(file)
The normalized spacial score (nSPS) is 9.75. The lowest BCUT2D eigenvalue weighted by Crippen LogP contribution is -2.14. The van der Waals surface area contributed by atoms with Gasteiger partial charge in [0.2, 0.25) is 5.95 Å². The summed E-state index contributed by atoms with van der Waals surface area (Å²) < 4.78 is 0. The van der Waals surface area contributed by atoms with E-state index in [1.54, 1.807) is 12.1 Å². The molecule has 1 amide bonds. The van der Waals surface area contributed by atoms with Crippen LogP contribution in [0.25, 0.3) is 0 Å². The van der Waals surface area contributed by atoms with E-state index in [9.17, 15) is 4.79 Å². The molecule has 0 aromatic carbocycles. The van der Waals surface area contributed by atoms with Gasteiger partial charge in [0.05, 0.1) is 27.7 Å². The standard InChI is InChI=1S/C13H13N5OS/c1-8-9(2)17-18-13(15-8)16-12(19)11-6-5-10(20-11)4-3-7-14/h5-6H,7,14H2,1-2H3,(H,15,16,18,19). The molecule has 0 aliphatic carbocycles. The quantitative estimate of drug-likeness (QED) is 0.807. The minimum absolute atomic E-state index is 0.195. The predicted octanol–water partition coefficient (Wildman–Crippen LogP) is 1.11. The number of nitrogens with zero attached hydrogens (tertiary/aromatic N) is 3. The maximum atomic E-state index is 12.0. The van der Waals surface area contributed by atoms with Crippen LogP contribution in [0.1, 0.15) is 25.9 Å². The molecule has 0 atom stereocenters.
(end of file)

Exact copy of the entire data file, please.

The normalized spacial score (nSPS) is 9.75. The lowest BCUT2D eigenvalue weighted by Crippen LogP contribution is -2.14. The van der Waals surface area contributed by atoms with Gasteiger partial charge in [0.2, 0.25) is 5.95 Å². The summed E-state index contributed by atoms with van der Waals surface area (Å²) < 4.78 is 0. The van der Waals surface area contributed by atoms with E-state index in [1.54, 1.807) is 12.1 Å². The molecule has 1 amide bonds. The van der Waals surface area contributed by atoms with Crippen LogP contribution in [0.25, 0.3) is 0 Å². The van der Waals surface area contributed by atoms with E-state index in [9.17, 15) is 4.79 Å². The molecule has 0 aromatic carbocycles. The van der Waals surface area contributed by atoms with Gasteiger partial charge in [0.05, 0.1) is 27.7 Å². The standard InChI is InChI=1S/C13H13N5OS/c1-8-9(2)17-18-13(15-8)16-12(19)11-6-5-10(20-11)4-3-7-14/h5-6H,7,14H2,1-2H3,(H,15,16,18,19). The molecule has 0 aliphatic carbocycles. The quantitative estimate of drug-likeness (QED) is 0.807. The minimum absolute atomic E-state index is 0.195. The predicted octanol–water partition coefficient (Wildman–Crippen LogP) is 1.11. The number of nitrogens with zero attached hydrogens (tertiary/aromatic N) is 3. The maximum atomic E-state index is 12.0. The van der Waals surface area contributed by atoms with Crippen LogP contribution in [0.1, 0.15) is 25.9 Å². The molecule has 0 atom stereocenters.